Elam was the young, enthusiastically compassionate and mildly zany Uncle Elam of my childhood.
He is the guy who responded to my scream of disgust at seeing a spider with ‘But Mary, that is a creature of God!’
He is the college student who doggedly followed his older brother into the physics department at the University of Redlands only to leave physics to follow a call to the Christian ministry. ‘
He is the young minister who joined predawn vigils of paciﬁsts at Vandenberg Air Force Base during the arms race of the 1950s.
He is the guy staying at my grandmother’s house who bought a ﬂat of wonderful Heritage raspberries from the farmer’s wife who came to the door. For two weeks we had raspberries on our oatmeal, raspberries for lunch, raspberries for snacks, raspberries on ice cream and in lemonade. lust as we were congratulating ourselves for finishing them off, the farmer's wife came once again with a ﬂat of raspberries which, of course, Elam bought.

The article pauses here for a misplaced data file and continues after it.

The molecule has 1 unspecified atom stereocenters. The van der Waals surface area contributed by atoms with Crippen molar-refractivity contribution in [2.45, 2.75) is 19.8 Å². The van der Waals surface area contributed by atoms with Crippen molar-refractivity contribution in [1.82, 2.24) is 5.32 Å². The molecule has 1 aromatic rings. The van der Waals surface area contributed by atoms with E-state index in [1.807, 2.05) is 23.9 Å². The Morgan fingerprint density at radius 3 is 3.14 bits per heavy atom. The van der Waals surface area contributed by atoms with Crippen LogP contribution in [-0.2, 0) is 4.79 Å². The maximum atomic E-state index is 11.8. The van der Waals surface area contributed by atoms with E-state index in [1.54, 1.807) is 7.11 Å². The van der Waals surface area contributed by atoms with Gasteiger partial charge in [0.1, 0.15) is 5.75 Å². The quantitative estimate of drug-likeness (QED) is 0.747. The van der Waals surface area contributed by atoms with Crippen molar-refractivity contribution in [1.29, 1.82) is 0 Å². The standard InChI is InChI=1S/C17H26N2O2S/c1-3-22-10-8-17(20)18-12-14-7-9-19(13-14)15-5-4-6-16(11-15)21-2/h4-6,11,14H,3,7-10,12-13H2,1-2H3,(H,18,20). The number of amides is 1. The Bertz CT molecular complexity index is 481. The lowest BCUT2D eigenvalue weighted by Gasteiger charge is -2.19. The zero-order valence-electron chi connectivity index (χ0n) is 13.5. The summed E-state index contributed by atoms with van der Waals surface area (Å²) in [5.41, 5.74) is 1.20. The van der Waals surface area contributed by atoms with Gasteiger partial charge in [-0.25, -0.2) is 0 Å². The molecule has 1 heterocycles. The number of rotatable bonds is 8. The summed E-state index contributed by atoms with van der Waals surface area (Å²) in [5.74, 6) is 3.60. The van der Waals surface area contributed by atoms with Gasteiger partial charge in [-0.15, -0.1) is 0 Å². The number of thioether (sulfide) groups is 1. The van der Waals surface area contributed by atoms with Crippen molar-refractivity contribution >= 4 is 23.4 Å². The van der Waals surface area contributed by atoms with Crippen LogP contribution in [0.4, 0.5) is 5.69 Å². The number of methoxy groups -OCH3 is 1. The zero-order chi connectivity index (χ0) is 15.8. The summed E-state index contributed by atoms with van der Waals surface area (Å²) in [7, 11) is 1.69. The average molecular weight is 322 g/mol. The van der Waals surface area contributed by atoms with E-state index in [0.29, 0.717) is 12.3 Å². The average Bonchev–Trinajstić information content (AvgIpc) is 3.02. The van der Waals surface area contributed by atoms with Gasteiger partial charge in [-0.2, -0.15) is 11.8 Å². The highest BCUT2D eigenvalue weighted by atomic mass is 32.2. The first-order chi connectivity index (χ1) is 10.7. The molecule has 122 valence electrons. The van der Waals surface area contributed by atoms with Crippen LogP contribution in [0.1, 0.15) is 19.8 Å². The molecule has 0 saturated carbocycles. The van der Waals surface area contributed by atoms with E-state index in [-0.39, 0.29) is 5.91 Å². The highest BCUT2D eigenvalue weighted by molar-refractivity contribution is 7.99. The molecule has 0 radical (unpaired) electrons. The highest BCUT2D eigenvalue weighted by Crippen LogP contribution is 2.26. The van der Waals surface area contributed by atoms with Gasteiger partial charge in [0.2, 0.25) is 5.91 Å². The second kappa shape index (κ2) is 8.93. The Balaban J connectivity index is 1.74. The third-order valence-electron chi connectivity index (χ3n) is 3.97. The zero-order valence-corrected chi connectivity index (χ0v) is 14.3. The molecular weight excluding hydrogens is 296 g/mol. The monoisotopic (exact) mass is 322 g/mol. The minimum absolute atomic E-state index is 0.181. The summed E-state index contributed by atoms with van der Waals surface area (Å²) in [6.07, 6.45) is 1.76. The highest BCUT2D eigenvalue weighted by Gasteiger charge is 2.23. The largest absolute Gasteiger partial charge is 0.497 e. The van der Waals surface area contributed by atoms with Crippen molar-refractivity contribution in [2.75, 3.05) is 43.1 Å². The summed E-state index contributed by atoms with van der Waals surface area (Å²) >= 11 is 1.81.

He is the older wiser minister who cut through the confusion and chaos of my early marriage plans. Having relented to pleas to ofﬁciate the marriage of his distant niece, he nevertheless insisted on a last ditch premarital counseling session the day before the wedding. One of his questions elicited an unexpected response from my fiance that opened my eyes to problems ahead. Alas, I quickly shut them! The wedding went off as planned.
So in spring when I look out the bedroom window to see slender cables of spider silk dancing in the morning light I will utter a prayer of thanks for the uncle who pointed out the beauty, strength and grace of the spider and who taught me the wisdom of posing queries to my children.